The buck

The buck

In Brief

Mulligan receives a nickname in the novel's opening sentence, but several paragraphs later he mentions that his actual given name is Malachi. He follows this up by remarking that Malachi Mulligan sounds "Tripping and sunny like the buck himself." The phrasing here is intriguing: why should Mulligan speak of himself as the buck? An answer can be found in Ireland's Georgian past, when swashbuckling young dudes sometimes called bucks roamed the streets of Dublin, anticipating in their well-dressed, aristocratic way the American Wild West.

Read More

18th century Dublin had clubs or gangs of young Protestant gentlemen who walked about the city armed with swords and pistols, defying the authorities by regularly engaging in duels and other energetic acts. Among them were groups called the Bucks, the Cherokees, the Pinking Dindies, the Shams, and the Fire Eaters. Oliver Gogarty's biographer Ulick O'Connor observes that this tradition "flourished side by side with the passionate oratory and patriotic spirit of the Anglo-Irish Parliament in College Green. The legend lived on in the novels of Charles Lever, and in the street ballads which recorded their feats and escapades." O'Connor notes that "The Bucks' Castle (the Hell-fire Club) can still be seen on a hill-top near Dublin. Here they galloped in the evening dressed in red and black, the devil's livery, not so much to show their sympathy with Satanism, as their contempt of superstition." He agrees with Stephen Gwynn that "Dublin never quite left the eighteenth century, and there were vestiges of this tradition extant in the city in the Edwardian age" (41).

Mulligan's nickname, O'Connor infers, shows that Joyce saw Gogarty as "a descendant of the Bucks, a primrose-vested gallant against the picaresque society of lower middle class Dublin.... There is an elegance and panache about Gogarty as a young man that is reminiscent of the Bucks. Like them he seemed to relish danger for its own sake" (42). In addition to Mulligan's aristocratic dandyism ("God, we'll simply have to dress the character. I want puce gloves and green boots") and his physical daring ("Out here in the dark with a man I don't know raving and moaning to himself about shooting a black panther. You saved men from drowning. I'm not a hero, however"), other details in Telemachus contribute to this image of a daring Georgian blade. Mulligan's evocation of a Satanic Black Mass at the beginning of the chapter displays exactly the kind of contempt that O'Connor describes. His imitation of Jesus' takeoff from the Mount of Olives, his puzzled consideration of the odd rite of circumcision, and other such mockeries express a blithe superiority to religious superstitions. His threat to subject Haines to a schoolboy hazing also fits the picture.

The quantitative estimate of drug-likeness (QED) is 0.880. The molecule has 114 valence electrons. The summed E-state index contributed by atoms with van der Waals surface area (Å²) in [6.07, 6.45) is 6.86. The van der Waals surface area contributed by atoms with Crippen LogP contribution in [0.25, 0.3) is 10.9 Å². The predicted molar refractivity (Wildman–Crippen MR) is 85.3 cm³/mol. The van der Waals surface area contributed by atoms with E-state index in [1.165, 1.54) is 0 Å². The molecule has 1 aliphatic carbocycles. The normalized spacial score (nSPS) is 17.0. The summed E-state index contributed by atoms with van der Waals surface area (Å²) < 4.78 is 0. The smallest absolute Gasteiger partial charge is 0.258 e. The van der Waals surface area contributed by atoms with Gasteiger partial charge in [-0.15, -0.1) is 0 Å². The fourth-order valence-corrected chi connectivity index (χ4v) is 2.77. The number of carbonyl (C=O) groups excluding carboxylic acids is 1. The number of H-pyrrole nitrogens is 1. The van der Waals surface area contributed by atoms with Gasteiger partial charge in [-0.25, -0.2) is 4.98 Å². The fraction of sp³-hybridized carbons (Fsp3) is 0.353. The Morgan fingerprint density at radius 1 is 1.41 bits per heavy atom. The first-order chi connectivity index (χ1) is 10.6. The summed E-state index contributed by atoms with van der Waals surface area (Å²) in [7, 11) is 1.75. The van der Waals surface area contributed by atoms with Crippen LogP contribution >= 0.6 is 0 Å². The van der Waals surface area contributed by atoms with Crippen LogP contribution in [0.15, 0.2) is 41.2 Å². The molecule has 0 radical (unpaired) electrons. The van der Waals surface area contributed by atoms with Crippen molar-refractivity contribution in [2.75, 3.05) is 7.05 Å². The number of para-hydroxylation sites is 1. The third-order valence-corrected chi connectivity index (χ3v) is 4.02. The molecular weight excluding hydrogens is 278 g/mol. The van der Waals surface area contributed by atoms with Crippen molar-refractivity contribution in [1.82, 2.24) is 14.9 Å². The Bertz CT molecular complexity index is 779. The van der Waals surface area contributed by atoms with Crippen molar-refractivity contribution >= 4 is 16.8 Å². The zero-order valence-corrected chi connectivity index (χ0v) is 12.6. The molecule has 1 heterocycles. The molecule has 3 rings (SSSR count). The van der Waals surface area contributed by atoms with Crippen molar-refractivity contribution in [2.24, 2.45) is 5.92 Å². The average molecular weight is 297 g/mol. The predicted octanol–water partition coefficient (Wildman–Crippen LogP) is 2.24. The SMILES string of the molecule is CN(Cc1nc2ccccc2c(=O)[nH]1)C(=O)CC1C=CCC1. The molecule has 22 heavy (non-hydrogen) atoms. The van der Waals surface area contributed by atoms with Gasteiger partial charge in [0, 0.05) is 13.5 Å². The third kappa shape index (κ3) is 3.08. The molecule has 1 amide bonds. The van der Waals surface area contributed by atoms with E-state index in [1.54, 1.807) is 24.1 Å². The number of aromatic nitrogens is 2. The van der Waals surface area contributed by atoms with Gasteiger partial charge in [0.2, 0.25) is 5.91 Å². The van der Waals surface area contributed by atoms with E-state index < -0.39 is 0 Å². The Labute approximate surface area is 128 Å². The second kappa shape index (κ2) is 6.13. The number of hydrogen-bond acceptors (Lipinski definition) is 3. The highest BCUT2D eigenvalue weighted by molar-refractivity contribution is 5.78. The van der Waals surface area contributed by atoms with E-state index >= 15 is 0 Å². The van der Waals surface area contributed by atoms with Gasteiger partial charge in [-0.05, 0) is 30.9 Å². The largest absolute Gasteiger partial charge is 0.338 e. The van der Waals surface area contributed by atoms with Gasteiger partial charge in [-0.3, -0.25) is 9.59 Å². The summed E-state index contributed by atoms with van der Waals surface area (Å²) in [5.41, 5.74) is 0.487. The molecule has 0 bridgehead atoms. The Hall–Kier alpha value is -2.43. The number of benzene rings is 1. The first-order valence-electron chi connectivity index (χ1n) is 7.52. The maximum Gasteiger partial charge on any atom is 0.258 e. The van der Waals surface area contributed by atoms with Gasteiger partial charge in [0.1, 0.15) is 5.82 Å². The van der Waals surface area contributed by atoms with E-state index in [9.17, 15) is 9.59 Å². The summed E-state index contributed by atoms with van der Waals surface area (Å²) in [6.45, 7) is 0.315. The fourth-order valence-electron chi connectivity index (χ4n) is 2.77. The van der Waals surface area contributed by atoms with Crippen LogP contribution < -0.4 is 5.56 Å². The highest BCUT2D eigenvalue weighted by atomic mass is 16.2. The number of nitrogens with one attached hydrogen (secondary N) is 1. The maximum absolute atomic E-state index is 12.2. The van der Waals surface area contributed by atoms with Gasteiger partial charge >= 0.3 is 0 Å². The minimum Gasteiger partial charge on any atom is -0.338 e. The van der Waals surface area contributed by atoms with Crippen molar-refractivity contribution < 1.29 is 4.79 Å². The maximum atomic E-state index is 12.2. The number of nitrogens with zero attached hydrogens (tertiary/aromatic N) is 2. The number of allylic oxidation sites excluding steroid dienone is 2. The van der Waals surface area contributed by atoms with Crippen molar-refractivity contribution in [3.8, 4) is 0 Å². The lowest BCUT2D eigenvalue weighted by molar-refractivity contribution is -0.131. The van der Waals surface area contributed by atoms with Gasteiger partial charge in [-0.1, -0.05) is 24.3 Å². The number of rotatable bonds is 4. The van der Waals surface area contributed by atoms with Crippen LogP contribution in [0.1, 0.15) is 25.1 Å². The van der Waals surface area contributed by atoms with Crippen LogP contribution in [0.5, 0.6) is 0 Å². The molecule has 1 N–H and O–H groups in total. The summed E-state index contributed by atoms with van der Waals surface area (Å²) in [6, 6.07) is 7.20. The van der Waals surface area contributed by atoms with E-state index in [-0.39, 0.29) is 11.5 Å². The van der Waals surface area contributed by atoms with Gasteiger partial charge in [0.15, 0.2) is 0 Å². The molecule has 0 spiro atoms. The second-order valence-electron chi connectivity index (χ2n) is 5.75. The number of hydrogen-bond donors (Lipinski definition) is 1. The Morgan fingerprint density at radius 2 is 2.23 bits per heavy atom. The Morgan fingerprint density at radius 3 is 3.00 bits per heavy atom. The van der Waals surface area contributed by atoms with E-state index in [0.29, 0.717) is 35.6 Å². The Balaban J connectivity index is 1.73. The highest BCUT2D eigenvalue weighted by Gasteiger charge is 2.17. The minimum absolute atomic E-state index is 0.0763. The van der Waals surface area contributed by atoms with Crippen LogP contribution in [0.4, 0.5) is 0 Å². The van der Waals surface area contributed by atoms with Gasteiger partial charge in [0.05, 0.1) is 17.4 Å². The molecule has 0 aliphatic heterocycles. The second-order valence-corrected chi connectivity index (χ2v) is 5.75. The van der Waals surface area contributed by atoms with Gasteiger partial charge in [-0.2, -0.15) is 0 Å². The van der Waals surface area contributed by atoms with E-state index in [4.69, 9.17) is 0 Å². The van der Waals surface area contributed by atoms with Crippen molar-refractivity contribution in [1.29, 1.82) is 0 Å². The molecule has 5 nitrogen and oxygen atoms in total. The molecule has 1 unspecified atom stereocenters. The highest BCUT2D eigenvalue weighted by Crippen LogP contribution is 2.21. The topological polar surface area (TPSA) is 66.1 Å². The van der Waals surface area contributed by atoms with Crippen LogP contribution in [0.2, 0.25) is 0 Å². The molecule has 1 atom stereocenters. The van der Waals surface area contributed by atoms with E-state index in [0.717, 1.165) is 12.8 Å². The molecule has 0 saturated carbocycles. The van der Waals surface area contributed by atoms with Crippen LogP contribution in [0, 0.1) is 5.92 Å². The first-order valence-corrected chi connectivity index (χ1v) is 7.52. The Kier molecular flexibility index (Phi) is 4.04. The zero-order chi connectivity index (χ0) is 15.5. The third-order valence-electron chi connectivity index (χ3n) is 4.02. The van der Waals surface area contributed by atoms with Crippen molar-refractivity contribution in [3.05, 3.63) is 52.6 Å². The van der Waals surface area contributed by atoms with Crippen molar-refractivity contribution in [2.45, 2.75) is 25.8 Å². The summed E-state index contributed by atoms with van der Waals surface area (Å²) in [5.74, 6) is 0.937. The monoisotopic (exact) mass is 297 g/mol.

The name Buck was used in the 18th century not only by one group of reckless young men but also by some individuals in the subculture. Alexander "Buck" English was famous for his dueling exploits at a time when duels were very common. O'Connor notes that he "once shot a dilatory waiter, and then had him charged on the bill" (41). Another Buck, born Thomas Whaley, was known for forms of reckless behavior that map more closely onto Gogarty and Mulligan. The subject of a 2019 biography by David Ryan, Whaley was famous as a spendthrift (he burned through more than $100 million in today's money) and as an adventurer (he successfully bet £10,000 that he could make the dangerous voyage to Jerusalem and back in less than two years). Like Gogarty, who flew about on bicycles, automobiles, and aeroplanes without a hint of fear, Whaley was totally reckless in the face of physical danger. He was also irresistibly charming and indifferent to moral conventions. O'Connor observes that when he finally got to Jerusalem he "played handball against the Weeping Wall amidst the wails of indignant rabbis" (41).

Although his reasons remain obscure, it is known that Gogarty gave Joyce the nickname "Kinch." Whether Joyce give him the nickname "Buck" in return is not known, but it seems unlikely that Gogarty adopted the handle himself, given his outrage at how he was portrayed in Ulysses: he said that Joyce was trying to make him into "a stage Irishman."

JH 2022
An 18th century fencer dueling in front of the gates of Trinity College, Dublin, with other men seen dueling with pistols in the background, from the book Irish Swordsmanship: Fencing and Dueling in Eighteenth Century Ireland (2017). Source: outofthiscentury.wordpress.com.